Politics

Calls to 'sanction' Esther McVey over Universal Credit rejected


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Media captionEsther McVey: “In fact, the NAO did not say that.”

Labour’s attempts to “sanction” Esther McVey for her handling of the rollout of Universal Credit have failed.

A Commons motion calling for the work and pensions secretary to be docked a month of her ministerial pay was rejected by 305 votes to 268.

She apologised last week for misleading MPs about a watchdog’s assessment of the controversial new benefit system.

But she robustly defended progress so far on Wednesday, saying 3.3 million people had been helped into work.

Sanctions are imposed against welfare claimants who are deemed not to have complied with agreed commitments.

Labour’s motion demanded an equivalent penalty to be applied to the minister, saying benefit claimants had been penalised for “far less”.

The motion said people claiming Universal Credit were suffering financial problems but that the government had refused to pause its expansion across the country.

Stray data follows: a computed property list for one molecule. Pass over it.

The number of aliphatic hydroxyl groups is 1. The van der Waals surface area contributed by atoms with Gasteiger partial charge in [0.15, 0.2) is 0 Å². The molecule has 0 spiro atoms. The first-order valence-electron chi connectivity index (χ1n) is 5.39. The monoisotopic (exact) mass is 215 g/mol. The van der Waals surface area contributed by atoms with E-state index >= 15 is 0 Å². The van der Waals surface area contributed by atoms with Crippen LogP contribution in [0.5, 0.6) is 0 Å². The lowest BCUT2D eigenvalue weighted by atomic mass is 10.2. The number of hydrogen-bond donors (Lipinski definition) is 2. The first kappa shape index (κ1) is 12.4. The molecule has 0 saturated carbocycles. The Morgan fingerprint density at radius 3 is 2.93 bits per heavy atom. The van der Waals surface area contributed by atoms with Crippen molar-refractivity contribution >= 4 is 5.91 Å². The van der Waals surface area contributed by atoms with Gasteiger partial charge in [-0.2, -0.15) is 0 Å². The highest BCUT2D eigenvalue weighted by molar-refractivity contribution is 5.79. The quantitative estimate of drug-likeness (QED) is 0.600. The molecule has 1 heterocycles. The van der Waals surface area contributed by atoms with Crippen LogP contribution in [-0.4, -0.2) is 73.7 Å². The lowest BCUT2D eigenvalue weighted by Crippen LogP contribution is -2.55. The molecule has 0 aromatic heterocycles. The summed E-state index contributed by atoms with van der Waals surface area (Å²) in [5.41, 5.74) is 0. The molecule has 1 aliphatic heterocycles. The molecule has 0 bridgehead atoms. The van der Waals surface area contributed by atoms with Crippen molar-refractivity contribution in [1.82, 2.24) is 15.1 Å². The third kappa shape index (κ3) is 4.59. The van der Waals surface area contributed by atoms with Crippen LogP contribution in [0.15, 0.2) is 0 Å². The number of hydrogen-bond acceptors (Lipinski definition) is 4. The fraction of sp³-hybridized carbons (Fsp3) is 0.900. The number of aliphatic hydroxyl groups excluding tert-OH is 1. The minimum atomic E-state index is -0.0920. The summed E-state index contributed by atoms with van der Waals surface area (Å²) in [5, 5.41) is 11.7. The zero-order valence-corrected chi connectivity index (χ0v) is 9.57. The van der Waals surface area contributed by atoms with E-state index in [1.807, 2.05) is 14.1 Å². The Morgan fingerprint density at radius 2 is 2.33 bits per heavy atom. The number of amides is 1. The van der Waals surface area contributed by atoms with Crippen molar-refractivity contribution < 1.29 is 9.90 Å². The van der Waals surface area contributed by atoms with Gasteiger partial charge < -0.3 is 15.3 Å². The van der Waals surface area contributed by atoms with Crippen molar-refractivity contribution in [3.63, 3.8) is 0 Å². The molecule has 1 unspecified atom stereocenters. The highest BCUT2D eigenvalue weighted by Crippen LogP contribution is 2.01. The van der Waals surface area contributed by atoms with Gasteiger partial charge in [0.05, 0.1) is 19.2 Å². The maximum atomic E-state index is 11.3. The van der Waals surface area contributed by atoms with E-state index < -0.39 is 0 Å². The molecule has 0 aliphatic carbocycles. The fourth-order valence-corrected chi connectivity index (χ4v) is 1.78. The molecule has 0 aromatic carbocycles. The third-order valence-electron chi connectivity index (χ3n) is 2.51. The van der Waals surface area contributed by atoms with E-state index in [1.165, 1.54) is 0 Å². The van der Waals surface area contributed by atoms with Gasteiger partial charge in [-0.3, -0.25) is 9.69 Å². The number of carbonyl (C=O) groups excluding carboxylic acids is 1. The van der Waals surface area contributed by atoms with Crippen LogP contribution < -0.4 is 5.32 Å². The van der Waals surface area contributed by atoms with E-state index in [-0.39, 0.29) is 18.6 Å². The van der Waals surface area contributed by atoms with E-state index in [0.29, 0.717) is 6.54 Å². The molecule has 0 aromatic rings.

Opening the debate, Labour’s welfare spokeswoman Margaret Greenwood said Ms McVey had “undermined” a “damning” National Audit Office report about Universal Credit, which combines several working-age benefits into a single payment and is currently being rolled out nationwide.

Ms McVey defended the scheme, saying it had helped over 3.3 million people into work.

She demanded an apology from Labour for “misleading statements” about the impact of welfare reform, its record managing the welfare system in government and a remark by Labour’s John McDonnell during the 2015 general election campaign about “lynching” her.

Last week the secretary of state said she had “mistakenly” told MPs the National Audit Office felt the benefit was progressing too slowly and should be rolled out faster and apologised for “inadvertently misleading” Parliament.

But she stood by her assertion that the NAO had not been able to examine the impact of recent changes to how claimants were receiving their payments as they “were still being felt and by definition, couldn’t have been fully taken into account by the report”.

In May Labour tried a similar technique on Transport Secretary Chris Grayling but its bid to fine him the cost of a railway season ticket was outvoted.



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